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Friday, July 1, 2011

Mother, Summer, I

(Mama by William Kurelek, 1927-1977, Canadian artist
and writer)

After considering a few more poems about storge, the affection within a family, we will spend the rest of July examining philia, or friendship.

Today’s poem is by a poet who usually stands at a distance from his subject. In this case, however, Philip Larkin writes with some tenderness as he thinks of the differences between his mother and him.

“Maternity is a sublime calling, and even though man’s ungrateful heart often forgets his mother’s sufferings to bring him into the world and her endless devotion in order to bring him up, it is well-known that when a man faces death on the battlefield, his last words are often directed to his mother. Dying soldiers scream, ‘Mother.’”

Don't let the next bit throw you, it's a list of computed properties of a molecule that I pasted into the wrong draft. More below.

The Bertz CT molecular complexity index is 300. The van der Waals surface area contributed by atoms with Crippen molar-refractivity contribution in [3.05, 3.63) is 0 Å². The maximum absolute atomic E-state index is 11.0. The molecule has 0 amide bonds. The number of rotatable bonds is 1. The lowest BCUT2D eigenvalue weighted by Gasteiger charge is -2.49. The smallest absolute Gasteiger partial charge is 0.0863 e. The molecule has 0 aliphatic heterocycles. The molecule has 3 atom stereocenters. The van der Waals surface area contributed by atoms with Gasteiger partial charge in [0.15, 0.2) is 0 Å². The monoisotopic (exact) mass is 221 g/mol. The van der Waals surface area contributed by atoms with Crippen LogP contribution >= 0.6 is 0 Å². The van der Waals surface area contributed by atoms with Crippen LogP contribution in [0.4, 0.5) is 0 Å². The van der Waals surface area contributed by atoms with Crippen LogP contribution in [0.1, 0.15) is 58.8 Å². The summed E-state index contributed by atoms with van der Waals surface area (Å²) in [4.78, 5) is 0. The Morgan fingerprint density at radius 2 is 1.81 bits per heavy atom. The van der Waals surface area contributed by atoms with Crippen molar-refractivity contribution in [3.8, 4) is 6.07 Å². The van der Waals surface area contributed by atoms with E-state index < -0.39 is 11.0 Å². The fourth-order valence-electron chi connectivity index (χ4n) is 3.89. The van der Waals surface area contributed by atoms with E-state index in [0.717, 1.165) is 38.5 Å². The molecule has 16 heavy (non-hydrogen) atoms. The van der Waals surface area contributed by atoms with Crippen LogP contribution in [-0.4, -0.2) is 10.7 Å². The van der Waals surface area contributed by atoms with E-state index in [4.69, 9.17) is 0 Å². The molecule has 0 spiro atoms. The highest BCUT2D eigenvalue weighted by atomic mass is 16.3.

~ Alice von Hildebrand, writer and philosopher, born 1923 in Belgium, from
The Privilege of Being a Woman


My mother, who hates thunderstorms,
Holds up each summer day and shakes
It out suspiciously, lest swarms
Of grape-dark clouds are lurking there;
But when the August weather breaks
And rains begin, and brittle frost
Sharpens the bird-abandoned air,
Her worried summer look is lost.

And I her son, though summer-born
And summer-loving, none the less
Am easier when the leaves are gone;
Too often summer days appear
Emblems of perfect happiness
I can’t confront: I must await
A time less bold, less rich, less clear.
An autumn more appropriate.

~ Philip Larkin (1922-1985), English poet, novelist, and jazz critic

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